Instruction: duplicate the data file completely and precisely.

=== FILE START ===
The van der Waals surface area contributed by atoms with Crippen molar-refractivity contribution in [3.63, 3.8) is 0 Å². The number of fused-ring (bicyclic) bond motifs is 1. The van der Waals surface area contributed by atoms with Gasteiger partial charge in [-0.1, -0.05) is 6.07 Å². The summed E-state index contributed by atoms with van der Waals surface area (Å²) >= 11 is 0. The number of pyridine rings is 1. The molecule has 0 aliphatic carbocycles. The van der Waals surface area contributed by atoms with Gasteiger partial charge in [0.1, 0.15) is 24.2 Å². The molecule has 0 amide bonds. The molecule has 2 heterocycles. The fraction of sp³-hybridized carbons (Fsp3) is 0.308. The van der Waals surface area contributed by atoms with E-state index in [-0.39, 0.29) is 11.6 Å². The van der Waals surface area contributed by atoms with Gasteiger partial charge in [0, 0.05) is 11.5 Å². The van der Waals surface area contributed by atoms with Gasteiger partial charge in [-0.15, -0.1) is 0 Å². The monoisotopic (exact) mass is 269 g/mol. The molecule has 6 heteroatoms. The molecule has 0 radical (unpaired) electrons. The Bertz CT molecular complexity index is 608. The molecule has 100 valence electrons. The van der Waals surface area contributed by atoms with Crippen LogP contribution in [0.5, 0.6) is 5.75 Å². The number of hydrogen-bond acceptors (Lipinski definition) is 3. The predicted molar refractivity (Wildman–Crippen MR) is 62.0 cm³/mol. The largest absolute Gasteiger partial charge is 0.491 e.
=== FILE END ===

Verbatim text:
The van der Waals surface area contributed by atoms with Crippen molar-refractivity contribution in [3.63, 3.8) is 0 Å². The number of fused-ring (bicyclic) bond motifs is 1. The van der Waals surface area contributed by atoms with Gasteiger partial charge in [-0.1, -0.05) is 6.07 Å². The summed E-state index contributed by atoms with van der Waals surface area (Å²) >= 11 is 0. The number of pyridine rings is 1. The molecule has 0 aliphatic carbocycles. The van der Waals surface area contributed by atoms with Gasteiger partial charge in [0.1, 0.15) is 24.2 Å². The molecule has 0 amide bonds. The molecule has 2 heterocycles. The fraction of sp³-hybridized carbons (Fsp3) is 0.308. The van der Waals surface area contributed by atoms with E-state index in [-0.39, 0.29) is 11.6 Å². The van der Waals surface area contributed by atoms with Gasteiger partial charge in [0, 0.05) is 11.5 Å². The van der Waals surface area contributed by atoms with Gasteiger partial charge in [-0.15, -0.1) is 0 Å². The monoisotopic (exact) mass is 269 g/mol. The molecule has 6 heteroatoms. The molecule has 0 radical (unpaired) electrons. The Bertz CT molecular complexity index is 608. The molecule has 100 valence electrons. The van der Waals surface area contributed by atoms with Crippen LogP contribution in [0.5, 0.6) is 5.75 Å². The number of hydrogen-bond acceptors (Lipinski definition) is 3. The predicted molar refractivity (Wildman–Crippen MR) is 62.0 cm³/mol. The largest absolute Gasteiger partial charge is 0.491 e.